LG seamless entertainment

Matt Welch - 19:32 13 December 2009

I reviewed it a couple weeks back Lennard, and I completely agree.

Christian Hartmann - 23:11 08 January 2010

Come on guys, does nobody take Advertising " Society anymore? LG is a massive brand that stretches over a vast amount of different products. Each ad they create will have a halo effect on the overall brand. This is not about TV, this is about technology. This advert is saying that because of our new technology we are more free than ever. If anything it is celebrating technology and how it liberates us. More importantly the advert highlights how negative and boxed our lives really are (and they really are) but it also provides us with hope. That we can get out of our boxed lives through technology. LG is practising its philosophy and trying to make all ourlives/' life's good' Ha its actually very good/funny when you think about it

Lennard - 23:20 14 January 2010

see thats where i totally disagree - you have to see past all that. obviously thats what the advert wants you to think - now with LGs products you are free and do whatever you want - but hey, can i really? how am i free with a tv? i can choose a tv channel is that your definition of freedom? the voice over says that "what if we could go further? with no walls? no ceilings? endless posibilities? its a TV we are talking about or even the whole LG portfolio if you ask me - i can connect my tv to my laptop and phone? wow so THATs what they mean when they say no walls. I just dont buy it. its just too pretentious for me, too far fetched. i buy sonys message - a tv with great colour - simple. but will LGs products really enlighten me so much that i will feel like i am totally free? hell no!

Christian Hartman - 00:56 15 January 2010

I take your point, but for me I expect a tv to have great colours etc. The new technology from LG (and any other TV Brand for that matter) does give you freedom to choose though, ok perhaps only as much freedom as a tv can give but freedom non the less. it also paints a picture about what their future ambissions are, much like Sony's new make.believe tag line. Normally I would go against ads like this, but I have started to realise how much people actually buy into things because of what they 'promise' to deliver. I still think this is a good ad (Perhaps not in a award way) and it will sell the TV, which is what it should do, or at least I think so.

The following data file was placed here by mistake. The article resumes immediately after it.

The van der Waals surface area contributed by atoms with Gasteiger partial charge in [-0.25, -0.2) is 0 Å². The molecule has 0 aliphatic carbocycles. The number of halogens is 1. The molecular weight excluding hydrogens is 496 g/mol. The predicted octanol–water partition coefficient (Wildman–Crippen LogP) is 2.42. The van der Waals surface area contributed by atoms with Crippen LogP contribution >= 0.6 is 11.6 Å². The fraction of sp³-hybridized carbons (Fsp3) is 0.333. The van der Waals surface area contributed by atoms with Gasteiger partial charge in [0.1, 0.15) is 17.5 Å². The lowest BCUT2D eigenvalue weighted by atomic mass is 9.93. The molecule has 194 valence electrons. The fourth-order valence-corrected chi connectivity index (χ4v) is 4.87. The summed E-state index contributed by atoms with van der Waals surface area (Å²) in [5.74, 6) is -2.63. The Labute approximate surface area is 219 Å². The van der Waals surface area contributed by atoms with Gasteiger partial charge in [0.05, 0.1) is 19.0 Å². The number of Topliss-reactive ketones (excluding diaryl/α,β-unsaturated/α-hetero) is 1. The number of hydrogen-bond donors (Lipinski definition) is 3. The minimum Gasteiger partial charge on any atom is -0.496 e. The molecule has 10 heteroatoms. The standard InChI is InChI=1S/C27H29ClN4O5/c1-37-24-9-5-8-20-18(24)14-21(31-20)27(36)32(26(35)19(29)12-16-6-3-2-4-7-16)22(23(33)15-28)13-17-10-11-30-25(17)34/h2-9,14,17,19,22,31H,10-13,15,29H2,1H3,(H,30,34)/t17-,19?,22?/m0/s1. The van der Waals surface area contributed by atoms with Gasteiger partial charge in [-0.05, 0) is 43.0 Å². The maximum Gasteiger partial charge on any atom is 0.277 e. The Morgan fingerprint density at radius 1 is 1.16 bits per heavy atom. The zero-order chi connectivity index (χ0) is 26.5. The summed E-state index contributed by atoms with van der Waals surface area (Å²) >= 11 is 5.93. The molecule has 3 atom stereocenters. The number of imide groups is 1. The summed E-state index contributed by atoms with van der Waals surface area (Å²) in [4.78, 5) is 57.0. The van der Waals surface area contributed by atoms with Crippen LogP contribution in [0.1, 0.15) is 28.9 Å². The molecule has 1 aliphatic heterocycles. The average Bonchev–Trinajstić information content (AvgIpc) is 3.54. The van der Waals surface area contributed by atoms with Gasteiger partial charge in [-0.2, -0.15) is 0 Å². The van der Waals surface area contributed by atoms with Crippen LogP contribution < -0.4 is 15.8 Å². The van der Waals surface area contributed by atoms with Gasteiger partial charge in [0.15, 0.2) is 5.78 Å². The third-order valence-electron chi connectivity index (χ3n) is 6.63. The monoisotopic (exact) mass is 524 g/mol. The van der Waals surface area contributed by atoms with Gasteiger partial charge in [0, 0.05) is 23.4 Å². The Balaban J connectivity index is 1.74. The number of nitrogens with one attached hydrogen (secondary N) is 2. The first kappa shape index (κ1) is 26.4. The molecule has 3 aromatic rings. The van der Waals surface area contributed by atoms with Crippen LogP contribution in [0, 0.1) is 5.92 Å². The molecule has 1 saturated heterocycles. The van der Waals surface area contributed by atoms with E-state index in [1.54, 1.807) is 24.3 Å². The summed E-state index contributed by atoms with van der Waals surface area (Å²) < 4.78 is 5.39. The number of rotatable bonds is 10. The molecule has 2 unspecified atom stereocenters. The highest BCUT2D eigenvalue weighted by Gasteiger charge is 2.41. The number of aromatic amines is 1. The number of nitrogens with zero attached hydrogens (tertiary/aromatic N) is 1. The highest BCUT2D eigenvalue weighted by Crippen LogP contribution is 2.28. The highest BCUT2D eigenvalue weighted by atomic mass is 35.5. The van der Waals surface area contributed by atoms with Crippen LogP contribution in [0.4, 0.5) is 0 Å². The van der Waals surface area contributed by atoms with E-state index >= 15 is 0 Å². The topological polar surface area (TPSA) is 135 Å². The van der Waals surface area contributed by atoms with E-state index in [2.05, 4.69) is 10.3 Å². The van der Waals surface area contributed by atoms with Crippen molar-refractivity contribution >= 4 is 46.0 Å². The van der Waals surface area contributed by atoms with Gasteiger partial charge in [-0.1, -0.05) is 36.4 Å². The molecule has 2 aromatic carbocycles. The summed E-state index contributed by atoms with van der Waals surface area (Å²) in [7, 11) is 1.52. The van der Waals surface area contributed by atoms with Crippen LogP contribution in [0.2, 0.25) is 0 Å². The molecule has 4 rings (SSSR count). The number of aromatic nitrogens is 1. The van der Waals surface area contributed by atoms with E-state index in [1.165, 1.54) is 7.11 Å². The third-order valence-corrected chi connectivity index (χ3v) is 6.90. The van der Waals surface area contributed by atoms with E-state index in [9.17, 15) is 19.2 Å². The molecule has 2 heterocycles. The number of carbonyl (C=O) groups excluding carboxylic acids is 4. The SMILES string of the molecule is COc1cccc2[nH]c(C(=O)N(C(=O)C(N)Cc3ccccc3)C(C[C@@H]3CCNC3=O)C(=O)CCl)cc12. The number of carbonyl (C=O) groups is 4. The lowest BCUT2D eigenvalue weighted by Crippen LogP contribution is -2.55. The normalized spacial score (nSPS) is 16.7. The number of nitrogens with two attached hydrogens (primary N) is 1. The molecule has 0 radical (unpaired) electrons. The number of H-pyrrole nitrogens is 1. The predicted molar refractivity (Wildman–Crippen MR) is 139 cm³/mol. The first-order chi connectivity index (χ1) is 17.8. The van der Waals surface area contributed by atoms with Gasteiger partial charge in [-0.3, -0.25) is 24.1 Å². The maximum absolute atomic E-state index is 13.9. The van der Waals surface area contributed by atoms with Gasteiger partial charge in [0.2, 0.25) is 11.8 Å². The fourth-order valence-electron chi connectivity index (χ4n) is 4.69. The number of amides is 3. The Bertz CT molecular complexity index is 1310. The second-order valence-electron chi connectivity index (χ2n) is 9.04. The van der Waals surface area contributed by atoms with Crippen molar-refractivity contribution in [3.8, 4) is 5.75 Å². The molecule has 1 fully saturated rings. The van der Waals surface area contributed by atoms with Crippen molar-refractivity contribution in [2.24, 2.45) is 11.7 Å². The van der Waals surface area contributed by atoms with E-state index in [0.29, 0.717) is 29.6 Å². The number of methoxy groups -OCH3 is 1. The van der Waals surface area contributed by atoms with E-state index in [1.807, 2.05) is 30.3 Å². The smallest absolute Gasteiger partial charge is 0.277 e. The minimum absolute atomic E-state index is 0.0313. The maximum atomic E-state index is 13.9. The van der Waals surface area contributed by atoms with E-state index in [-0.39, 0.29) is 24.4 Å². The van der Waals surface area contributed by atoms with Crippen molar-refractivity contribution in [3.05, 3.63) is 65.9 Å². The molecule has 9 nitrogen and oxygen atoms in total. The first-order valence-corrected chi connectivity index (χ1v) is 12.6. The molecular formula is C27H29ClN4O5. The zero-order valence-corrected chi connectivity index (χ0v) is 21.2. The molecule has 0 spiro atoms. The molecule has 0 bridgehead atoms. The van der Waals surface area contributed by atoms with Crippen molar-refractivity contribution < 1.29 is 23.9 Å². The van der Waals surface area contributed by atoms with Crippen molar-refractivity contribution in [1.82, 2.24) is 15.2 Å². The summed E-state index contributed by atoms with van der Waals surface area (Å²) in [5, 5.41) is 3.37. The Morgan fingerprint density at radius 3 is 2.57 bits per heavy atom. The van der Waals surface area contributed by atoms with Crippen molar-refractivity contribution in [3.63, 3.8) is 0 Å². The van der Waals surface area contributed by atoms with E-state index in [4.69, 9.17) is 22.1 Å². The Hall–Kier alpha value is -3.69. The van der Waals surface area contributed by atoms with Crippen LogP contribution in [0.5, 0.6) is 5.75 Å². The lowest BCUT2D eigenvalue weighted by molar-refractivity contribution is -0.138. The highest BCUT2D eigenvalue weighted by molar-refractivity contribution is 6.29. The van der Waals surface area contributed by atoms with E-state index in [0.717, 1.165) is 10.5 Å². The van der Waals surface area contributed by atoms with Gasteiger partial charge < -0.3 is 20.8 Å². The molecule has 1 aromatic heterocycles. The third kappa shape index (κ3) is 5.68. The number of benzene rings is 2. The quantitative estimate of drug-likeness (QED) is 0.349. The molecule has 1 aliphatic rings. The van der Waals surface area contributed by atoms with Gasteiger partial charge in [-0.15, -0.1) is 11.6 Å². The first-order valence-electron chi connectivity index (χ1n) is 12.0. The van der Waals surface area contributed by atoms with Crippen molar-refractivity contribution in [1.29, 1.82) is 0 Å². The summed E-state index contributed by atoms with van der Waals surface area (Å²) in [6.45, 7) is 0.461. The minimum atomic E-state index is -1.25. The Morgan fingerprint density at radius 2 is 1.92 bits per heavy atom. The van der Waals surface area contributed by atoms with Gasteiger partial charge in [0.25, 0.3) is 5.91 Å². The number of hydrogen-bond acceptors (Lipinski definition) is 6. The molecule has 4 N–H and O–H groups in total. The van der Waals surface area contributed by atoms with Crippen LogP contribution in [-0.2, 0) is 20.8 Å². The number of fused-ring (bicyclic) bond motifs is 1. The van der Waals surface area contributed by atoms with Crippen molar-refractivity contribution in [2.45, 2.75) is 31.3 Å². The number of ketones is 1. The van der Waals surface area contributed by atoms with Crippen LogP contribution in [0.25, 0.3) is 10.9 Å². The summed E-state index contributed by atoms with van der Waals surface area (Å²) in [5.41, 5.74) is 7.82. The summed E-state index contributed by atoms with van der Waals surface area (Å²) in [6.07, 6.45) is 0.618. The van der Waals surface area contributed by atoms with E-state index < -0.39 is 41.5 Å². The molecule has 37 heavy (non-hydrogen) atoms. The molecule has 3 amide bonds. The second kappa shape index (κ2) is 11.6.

charli - 17:08 15 January 2010

ou missing the brash paradox underlying the very notion of a TV - or any technology for that matter - as a liberating force from the infinite restrictions of life? Yes, it could be argued that the freedom to choose what I watch when I want allows time to engage with other activities without missing my fave show, thereby giving independent freedom of choice. However this calls to question the whole argument of choice in a technological setting - yes there is increased choice but to what extent is this choice free will? Take for example i-Player. If an episode is missed, i-Player will save the day - freeing up time to engage with other interesting activities. In the past an episode would have been missed forever, but you would still have your health so no great loss! Now, episodes are rarely missed and are watched in a more habitual manner in terms of quantified consumption. To what extent does habit allow choice?? Habitual nature of technology use is surely restrictive, not liberating. This could, however, be attributed to the habitual nature of consumers. If so, then technology is just another mechanism with which to engage in habitual behaviour. Although choice as simply habitual perhaps places too much emphasis upon consumer autonomy, I am a firm believer that content on the net has to be informed elsewhere to gain hits. Beyond the habit/choice argument, this advert is completely playing on this ironic notion. Those who understand this underlying argument will probably merit the agency for bravely expressing such a postmodern paradox. Those slightly more dosile will be convinced by the epic genre, mysterious yet turstworthy and knowledgeable tone-of-voice, reassuring music as the tempo increases, and the subtle Nirvana reference with the baby in the pool. Bottom line - almost everyone owns a TV and watch it for a reason - mainly escape. The fine line between escape and freedom can be confused. Consequently consumers are likely to at some level have connected with this ad, even if they outwardly deny such a claim! I know I did...just don't tell anyone!

Matt Welch - 17:08 15 January 2010

I would have to say I agree entirely with Lennard in this debate. Creative wank, but as I said in my original review a month or so ago, it will no doubt work on millions of the unwitty.

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